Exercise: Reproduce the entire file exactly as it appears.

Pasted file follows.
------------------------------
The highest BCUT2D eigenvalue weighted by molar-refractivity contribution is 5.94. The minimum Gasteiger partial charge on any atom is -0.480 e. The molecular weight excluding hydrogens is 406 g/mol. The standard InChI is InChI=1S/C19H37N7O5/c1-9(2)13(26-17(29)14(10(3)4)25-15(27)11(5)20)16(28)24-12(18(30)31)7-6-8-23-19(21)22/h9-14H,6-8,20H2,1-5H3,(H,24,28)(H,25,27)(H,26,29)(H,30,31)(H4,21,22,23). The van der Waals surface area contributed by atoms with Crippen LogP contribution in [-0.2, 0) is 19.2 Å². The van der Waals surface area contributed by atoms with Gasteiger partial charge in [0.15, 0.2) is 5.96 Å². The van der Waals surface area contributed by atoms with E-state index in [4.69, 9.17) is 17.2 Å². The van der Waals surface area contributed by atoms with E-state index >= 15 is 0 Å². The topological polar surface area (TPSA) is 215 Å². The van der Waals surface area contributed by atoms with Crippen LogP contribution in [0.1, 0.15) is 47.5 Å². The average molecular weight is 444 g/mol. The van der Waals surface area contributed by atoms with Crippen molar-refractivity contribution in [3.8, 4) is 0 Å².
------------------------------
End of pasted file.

The highest BCUT2D eigenvalue weighted by molar-refractivity contribution is 5.94. The minimum Gasteiger partial charge on any atom is -0.480 e. The molecular weight excluding hydrogens is 406 g/mol. The standard InChI is InChI=1S/C19H37N7O5/c1-9(2)13(26-17(29)14(10(3)4)25-15(27)11(5)20)16(28)24-12(18(30)31)7-6-8-23-19(21)22/h9-14H,6-8,20H2,1-5H3,(H,24,28)(H,25,27)(H,26,29)(H,30,31)(H4,21,22,23). The van der Waals surface area contributed by atoms with Crippen LogP contribution in [-0.2, 0) is 19.2 Å². The van der Waals surface area contributed by atoms with Gasteiger partial charge in [0.15, 0.2) is 5.96 Å². The van der Waals surface area contributed by atoms with E-state index in [4.69, 9.17) is 17.2 Å². The van der Waals surface area contributed by atoms with E-state index >= 15 is 0 Å². The topological polar surface area (TPSA) is 215 Å². The van der Waals surface area contributed by atoms with Crippen LogP contribution in [0.1, 0.15) is 47.5 Å². The average molecular weight is 444 g/mol. The van der Waals surface area contributed by atoms with Crippen molar-refractivity contribution in [3.8, 4) is 0 Å².